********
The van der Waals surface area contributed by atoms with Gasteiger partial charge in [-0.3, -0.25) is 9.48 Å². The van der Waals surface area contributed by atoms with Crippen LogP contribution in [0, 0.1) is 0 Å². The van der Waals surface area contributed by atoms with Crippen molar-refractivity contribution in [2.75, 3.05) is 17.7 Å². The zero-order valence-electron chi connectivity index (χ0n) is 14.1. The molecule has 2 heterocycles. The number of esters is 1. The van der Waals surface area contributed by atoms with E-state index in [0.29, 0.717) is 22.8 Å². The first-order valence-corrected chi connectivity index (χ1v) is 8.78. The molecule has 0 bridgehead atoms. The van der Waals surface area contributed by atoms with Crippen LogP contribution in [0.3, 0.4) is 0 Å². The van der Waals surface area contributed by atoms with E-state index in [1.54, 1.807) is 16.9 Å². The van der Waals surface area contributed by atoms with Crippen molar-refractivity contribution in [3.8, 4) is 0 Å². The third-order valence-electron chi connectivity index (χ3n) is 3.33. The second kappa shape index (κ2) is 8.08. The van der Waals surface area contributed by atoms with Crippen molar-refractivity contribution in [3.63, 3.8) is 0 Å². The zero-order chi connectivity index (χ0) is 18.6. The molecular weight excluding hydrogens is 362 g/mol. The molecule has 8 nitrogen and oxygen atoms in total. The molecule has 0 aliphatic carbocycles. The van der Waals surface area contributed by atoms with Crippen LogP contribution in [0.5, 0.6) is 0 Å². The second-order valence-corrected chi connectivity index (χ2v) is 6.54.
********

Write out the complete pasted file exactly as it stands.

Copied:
The van der Waals surface area contributed by atoms with Gasteiger partial charge in [-0.3, -0.25) is 9.48 Å². The van der Waals surface area contributed by atoms with Crippen LogP contribution in [0, 0.1) is 0 Å². The van der Waals surface area contributed by atoms with Crippen molar-refractivity contribution in [2.75, 3.05) is 17.7 Å². The zero-order valence-electron chi connectivity index (χ0n) is 14.1. The molecule has 2 heterocycles. The number of esters is 1. The van der Waals surface area contributed by atoms with E-state index in [0.29, 0.717) is 22.8 Å². The first-order valence-corrected chi connectivity index (χ1v) is 8.78. The molecule has 0 bridgehead atoms. The van der Waals surface area contributed by atoms with Crippen LogP contribution in [0.3, 0.4) is 0 Å². The van der Waals surface area contributed by atoms with E-state index in [1.54, 1.807) is 16.9 Å². The van der Waals surface area contributed by atoms with Crippen molar-refractivity contribution in [3.8, 4) is 0 Å². The third-order valence-electron chi connectivity index (χ3n) is 3.33. The second kappa shape index (κ2) is 8.08. The van der Waals surface area contributed by atoms with Crippen molar-refractivity contribution in [3.63, 3.8) is 0 Å². The zero-order chi connectivity index (χ0) is 18.6. The molecular weight excluding hydrogens is 362 g/mol. The molecule has 8 nitrogen and oxygen atoms in total. The molecule has 0 aliphatic carbocycles. The van der Waals surface area contributed by atoms with Crippen LogP contribution in [0.5, 0.6) is 0 Å². The second-order valence-corrected chi connectivity index (χ2v) is 6.54.